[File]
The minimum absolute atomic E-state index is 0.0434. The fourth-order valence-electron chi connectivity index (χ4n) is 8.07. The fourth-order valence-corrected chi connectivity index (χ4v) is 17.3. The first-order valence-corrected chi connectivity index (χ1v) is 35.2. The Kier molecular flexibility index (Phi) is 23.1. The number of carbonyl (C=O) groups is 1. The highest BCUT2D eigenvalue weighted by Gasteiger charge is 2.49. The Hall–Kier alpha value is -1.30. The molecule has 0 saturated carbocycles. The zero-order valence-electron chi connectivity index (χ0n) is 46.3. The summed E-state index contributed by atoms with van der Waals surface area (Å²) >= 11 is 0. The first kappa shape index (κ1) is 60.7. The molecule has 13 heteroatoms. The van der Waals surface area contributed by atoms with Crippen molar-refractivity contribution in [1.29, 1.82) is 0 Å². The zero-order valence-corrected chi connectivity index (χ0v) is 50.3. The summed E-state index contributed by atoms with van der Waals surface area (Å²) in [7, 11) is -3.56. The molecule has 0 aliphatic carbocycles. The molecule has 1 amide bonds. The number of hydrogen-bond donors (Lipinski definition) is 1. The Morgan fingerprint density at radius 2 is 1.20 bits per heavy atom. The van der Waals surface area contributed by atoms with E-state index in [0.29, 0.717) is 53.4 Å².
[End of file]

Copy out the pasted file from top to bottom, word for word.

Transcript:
The minimum absolute atomic E-state index is 0.0434. The fourth-order valence-electron chi connectivity index (χ4n) is 8.07. The fourth-order valence-corrected chi connectivity index (χ4v) is 17.3. The first-order valence-corrected chi connectivity index (χ1v) is 35.2. The Kier molecular flexibility index (Phi) is 23.1. The number of carbonyl (C=O) groups is 1. The highest BCUT2D eigenvalue weighted by Gasteiger charge is 2.49. The Hall–Kier alpha value is -1.30. The molecule has 0 saturated carbocycles. The zero-order valence-electron chi connectivity index (χ0n) is 46.3. The summed E-state index contributed by atoms with van der Waals surface area (Å²) >= 11 is 0. The first kappa shape index (κ1) is 60.7. The molecule has 13 heteroatoms. The van der Waals surface area contributed by atoms with Crippen molar-refractivity contribution in [1.29, 1.82) is 0 Å². The zero-order valence-corrected chi connectivity index (χ0v) is 50.3. The summed E-state index contributed by atoms with van der Waals surface area (Å²) in [7, 11) is -3.56. The molecule has 0 aliphatic carbocycles. The molecule has 1 amide bonds. The number of hydrogen-bond donors (Lipinski definition) is 1. The Morgan fingerprint density at radius 2 is 1.20 bits per heavy atom. The van der Waals surface area contributed by atoms with E-state index in [0.29, 0.717) is 53.4 Å².